The purpose of this blog is to have a little fun. It is NOT to start arguments. I don't profess to be an expert on Sci-fi, nor do I aspire to become an expert. You are welcome to comment on any and all content you find here. If my opinion differs from yours, as far as I am concerned, it's all okay. I will never say that you are wrong because you disagree with me, and I expect the same from those that comment here. Also, my audience on the blog will include some young people. Please govern your language when posting comments.

Posts will hopefully be regular based on the movies I see, the television shows I watch, and the books I read as well as what ever strikes me as noteworthy.

Spoilers will appear here and are welcome.

Sunday, January 27, 2013

Dwelling in Shatner's World...

Last November, while at the annual music teacher's convention in Lincoln, Nebraska, I went to the Lied Center to take in a talk about teaching students to read rhythm better.  As I walked in the door, there was a large poster advertising that William Shatner would be doing his show, Shatner's World there.  Unfortunately, the box-office wasn't open at that moment.  When I arrived home from the convention, I wasn't in the house more than 15 minutes before I had gotten on-line and ordered my ticket.

Yesterday, I made my pilgrimage to Lincoln and joined the packed house to see the show.  I wasn't sure what to expect, but I thought it would be heavy on Star Trek.  It wasn't.  I was not disappointed though because it was a great show.  Shatner did talk about Trek from time to time during his hour and 50 minute talk that included video clips and still shots that were scattered throughout the show, but mostly he talked about his favorite subject: himself and his life as an actor as well as many other aspects that make up William Shatner.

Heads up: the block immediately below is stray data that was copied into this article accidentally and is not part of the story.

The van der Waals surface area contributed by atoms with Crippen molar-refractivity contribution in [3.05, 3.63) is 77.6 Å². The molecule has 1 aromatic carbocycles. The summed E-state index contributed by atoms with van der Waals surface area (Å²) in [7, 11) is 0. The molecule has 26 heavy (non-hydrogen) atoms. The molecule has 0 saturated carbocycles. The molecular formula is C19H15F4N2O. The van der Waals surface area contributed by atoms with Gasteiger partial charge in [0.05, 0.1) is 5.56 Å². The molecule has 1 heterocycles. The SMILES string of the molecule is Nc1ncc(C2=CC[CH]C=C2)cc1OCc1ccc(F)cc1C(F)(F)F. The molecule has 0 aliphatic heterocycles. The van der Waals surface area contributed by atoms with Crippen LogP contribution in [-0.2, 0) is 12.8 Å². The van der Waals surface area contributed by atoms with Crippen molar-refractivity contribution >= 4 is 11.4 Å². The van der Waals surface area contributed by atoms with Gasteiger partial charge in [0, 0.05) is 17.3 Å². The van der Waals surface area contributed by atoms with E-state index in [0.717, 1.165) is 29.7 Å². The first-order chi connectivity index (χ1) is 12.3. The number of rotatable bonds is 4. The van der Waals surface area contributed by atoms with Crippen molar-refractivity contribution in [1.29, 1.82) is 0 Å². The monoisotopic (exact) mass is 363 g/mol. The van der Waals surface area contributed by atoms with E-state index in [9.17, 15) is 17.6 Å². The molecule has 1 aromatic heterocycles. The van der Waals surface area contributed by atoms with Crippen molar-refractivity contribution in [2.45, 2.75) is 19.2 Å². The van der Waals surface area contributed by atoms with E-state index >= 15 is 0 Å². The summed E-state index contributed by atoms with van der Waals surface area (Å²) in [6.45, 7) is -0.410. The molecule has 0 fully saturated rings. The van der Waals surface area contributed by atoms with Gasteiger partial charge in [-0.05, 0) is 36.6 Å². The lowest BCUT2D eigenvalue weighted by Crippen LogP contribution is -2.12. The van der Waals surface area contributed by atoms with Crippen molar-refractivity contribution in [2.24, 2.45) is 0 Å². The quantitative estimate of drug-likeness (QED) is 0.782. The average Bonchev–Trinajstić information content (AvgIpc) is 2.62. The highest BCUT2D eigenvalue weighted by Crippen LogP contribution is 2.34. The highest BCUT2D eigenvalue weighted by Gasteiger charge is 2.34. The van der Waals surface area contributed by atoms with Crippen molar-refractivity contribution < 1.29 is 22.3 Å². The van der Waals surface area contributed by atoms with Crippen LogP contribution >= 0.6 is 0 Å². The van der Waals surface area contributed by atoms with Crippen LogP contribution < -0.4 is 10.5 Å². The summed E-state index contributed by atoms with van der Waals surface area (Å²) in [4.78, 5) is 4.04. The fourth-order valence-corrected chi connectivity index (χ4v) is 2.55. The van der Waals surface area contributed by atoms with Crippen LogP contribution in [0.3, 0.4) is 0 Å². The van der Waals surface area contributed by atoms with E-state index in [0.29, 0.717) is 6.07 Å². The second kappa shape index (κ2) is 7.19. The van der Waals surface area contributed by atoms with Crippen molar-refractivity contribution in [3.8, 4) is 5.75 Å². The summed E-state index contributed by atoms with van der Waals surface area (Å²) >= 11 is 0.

William Shatner and his "Co-Chair"
I have to say that he moved around on the stage pretty well for a man of 80+ years.  His only props were two tables with pitchers of water, and his "co-chair," a heavy-duty office chair which he only used to facilitate the story, once lifting it over his head to illustrate a horse rearing.  He poked fun at himself mostly, and occasionally poked fun at others.  Early in the show, he showed a video of George Takei telling Shatner something that he wanted to say for a long time.  I will not repeat it here because, as anyone who knows the history between these two Trek icons, can imagine what Takei had to say and fill in the blanks for themselves.

Shatner talked about his relationship with his parents, fellow actors, directors, and execuitives.  He talked a great deal about his equestrian hobby and how it helped to shape who he is.  He also talked about love, music, comedy, and death.  In one video clip, an interview with Sir Patrick Stewart, he agreed with Stewart that if everything came to an end at that moment, and if all he were remembered for was his role on Star Trek, he would be okay with that.  Shatner's show was silly, funny, interesting, sad, sentimental, and extremely entertaining.  It was above and beyond my expectations.

Lincoln was the last stop on the latest tour, and I don't know if any other tours are planned.  Shatner is very active on Twitter, answering questions from fans with his usual wit.  If there is another tour planned (you can find out by clicking HERE), this is a show well worth the price of the ticket.  Clicking on the link will also give you access to video clips from the show.